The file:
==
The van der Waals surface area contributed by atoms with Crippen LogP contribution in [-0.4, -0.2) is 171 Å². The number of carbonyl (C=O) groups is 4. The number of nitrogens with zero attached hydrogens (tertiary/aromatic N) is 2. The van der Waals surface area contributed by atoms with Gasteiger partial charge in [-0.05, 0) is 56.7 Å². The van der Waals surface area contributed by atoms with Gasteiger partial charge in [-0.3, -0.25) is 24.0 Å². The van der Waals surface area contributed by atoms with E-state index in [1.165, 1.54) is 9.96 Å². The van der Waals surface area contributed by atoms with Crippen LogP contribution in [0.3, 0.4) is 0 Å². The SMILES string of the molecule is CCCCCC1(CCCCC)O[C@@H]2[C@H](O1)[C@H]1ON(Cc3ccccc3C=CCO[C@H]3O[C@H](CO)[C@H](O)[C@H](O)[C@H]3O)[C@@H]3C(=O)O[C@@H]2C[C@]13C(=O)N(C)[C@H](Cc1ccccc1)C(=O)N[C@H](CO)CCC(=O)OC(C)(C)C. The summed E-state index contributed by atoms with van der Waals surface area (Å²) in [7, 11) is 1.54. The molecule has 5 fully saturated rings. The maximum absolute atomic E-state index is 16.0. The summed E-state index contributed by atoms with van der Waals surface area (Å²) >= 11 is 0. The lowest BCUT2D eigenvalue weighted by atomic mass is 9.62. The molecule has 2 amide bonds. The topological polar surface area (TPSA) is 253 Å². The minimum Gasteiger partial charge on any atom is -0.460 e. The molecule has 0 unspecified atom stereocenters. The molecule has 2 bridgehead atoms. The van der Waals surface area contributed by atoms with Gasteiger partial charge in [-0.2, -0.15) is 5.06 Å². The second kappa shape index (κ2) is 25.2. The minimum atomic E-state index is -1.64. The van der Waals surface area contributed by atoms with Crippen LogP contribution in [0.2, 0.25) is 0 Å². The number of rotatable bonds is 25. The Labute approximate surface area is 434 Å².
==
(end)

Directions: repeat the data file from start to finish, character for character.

The van der Waals surface area contributed by atoms with Crippen LogP contribution in [-0.4, -0.2) is 171 Å². The number of carbonyl (C=O) groups is 4. The number of nitrogens with zero attached hydrogens (tertiary/aromatic N) is 2. The van der Waals surface area contributed by atoms with Gasteiger partial charge in [-0.05, 0) is 56.7 Å². The van der Waals surface area contributed by atoms with Gasteiger partial charge in [-0.3, -0.25) is 24.0 Å². The van der Waals surface area contributed by atoms with E-state index in [1.165, 1.54) is 9.96 Å². The van der Waals surface area contributed by atoms with Crippen LogP contribution in [0.3, 0.4) is 0 Å². The SMILES string of the molecule is CCCCCC1(CCCCC)O[C@@H]2[C@H](O1)[C@H]1ON(Cc3ccccc3C=CCO[C@H]3O[C@H](CO)[C@H](O)[C@H](O)[C@H]3O)[C@@H]3C(=O)O[C@@H]2C[C@]13C(=O)N(C)[C@H](Cc1ccccc1)C(=O)N[C@H](CO)CCC(=O)OC(C)(C)C. The summed E-state index contributed by atoms with van der Waals surface area (Å²) in [7, 11) is 1.54. The molecule has 5 fully saturated rings. The maximum absolute atomic E-state index is 16.0. The summed E-state index contributed by atoms with van der Waals surface area (Å²) >= 11 is 0. The lowest BCUT2D eigenvalue weighted by atomic mass is 9.62. The molecule has 2 amide bonds. The topological polar surface area (TPSA) is 253 Å². The minimum Gasteiger partial charge on any atom is -0.460 e. The molecule has 0 unspecified atom stereocenters. The molecule has 2 bridgehead atoms. The van der Waals surface area contributed by atoms with Gasteiger partial charge in [-0.2, -0.15) is 5.06 Å². The second kappa shape index (κ2) is 25.2. The minimum atomic E-state index is -1.64. The van der Waals surface area contributed by atoms with Crippen LogP contribution in [0.2, 0.25) is 0 Å². The number of rotatable bonds is 25. The Labute approximate surface area is 434 Å².